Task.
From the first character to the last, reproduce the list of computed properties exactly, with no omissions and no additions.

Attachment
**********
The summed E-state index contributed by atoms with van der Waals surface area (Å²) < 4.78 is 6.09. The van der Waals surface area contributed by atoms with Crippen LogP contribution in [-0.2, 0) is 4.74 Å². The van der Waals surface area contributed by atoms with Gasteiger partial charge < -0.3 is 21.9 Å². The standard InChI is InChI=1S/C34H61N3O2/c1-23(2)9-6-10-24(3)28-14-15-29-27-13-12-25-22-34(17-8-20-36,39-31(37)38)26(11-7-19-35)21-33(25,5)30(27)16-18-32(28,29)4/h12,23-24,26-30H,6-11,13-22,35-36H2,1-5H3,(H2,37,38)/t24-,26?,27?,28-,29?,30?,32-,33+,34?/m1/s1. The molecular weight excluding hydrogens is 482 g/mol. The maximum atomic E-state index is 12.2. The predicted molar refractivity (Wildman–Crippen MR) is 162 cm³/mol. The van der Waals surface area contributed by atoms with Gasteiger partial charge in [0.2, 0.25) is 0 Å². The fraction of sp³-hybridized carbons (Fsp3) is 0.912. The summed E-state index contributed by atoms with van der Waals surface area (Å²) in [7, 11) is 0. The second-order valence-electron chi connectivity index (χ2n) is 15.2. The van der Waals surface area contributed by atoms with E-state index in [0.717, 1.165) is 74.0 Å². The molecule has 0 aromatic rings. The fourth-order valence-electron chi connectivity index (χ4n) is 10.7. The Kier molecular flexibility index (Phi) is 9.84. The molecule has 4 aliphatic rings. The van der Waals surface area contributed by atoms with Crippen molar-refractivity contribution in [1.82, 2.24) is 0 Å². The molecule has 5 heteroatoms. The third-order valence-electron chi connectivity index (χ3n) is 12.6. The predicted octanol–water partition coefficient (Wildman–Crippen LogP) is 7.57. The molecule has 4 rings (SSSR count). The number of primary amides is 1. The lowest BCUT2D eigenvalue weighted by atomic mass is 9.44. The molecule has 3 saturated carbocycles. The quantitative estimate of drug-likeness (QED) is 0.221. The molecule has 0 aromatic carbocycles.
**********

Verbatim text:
The summed E-state index contributed by atoms with van der Waals surface area (Å²) < 4.78 is 6.09. The van der Waals surface area contributed by atoms with Crippen LogP contribution in [-0.2, 0) is 4.74 Å². The van der Waals surface area contributed by atoms with Gasteiger partial charge < -0.3 is 21.9 Å². The standard InChI is InChI=1S/C34H61N3O2/c1-23(2)9-6-10-24(3)28-14-15-29-27-13-12-25-22-34(17-8-20-36,39-31(37)38)26(11-7-19-35)21-33(25,5)30(27)16-18-32(28,29)4/h12,23-24,26-30H,6-11,13-22,35-36H2,1-5H3,(H2,37,38)/t24-,26?,27?,28-,29?,30?,32-,33+,34?/m1/s1. The molecular weight excluding hydrogens is 482 g/mol. The maximum atomic E-state index is 12.2. The predicted molar refractivity (Wildman–Crippen MR) is 162 cm³/mol. The van der Waals surface area contributed by atoms with Gasteiger partial charge in [0.2, 0.25) is 0 Å². The fraction of sp³-hybridized carbons (Fsp3) is 0.912. The summed E-state index contributed by atoms with van der Waals surface area (Å²) in [7, 11) is 0. The second-order valence-electron chi connectivity index (χ2n) is 15.2. The van der Waals surface area contributed by atoms with E-state index in [0.717, 1.165) is 74.0 Å². The molecule has 0 aromatic rings. The fourth-order valence-electron chi connectivity index (χ4n) is 10.7. The Kier molecular flexibility index (Phi) is 9.84. The molecule has 4 aliphatic rings. The van der Waals surface area contributed by atoms with Crippen molar-refractivity contribution in [1.82, 2.24) is 0 Å². The molecule has 5 heteroatoms. The third-order valence-electron chi connectivity index (χ3n) is 12.6. The predicted octanol–water partition coefficient (Wildman–Crippen LogP) is 7.57. The molecule has 4 rings (SSSR count). The number of primary amides is 1. The lowest BCUT2D eigenvalue weighted by atomic mass is 9.44. The molecule has 3 saturated carbocycles. The quantitative estimate of drug-likeness (QED) is 0.221. The molecule has 0 aromatic carbocycles.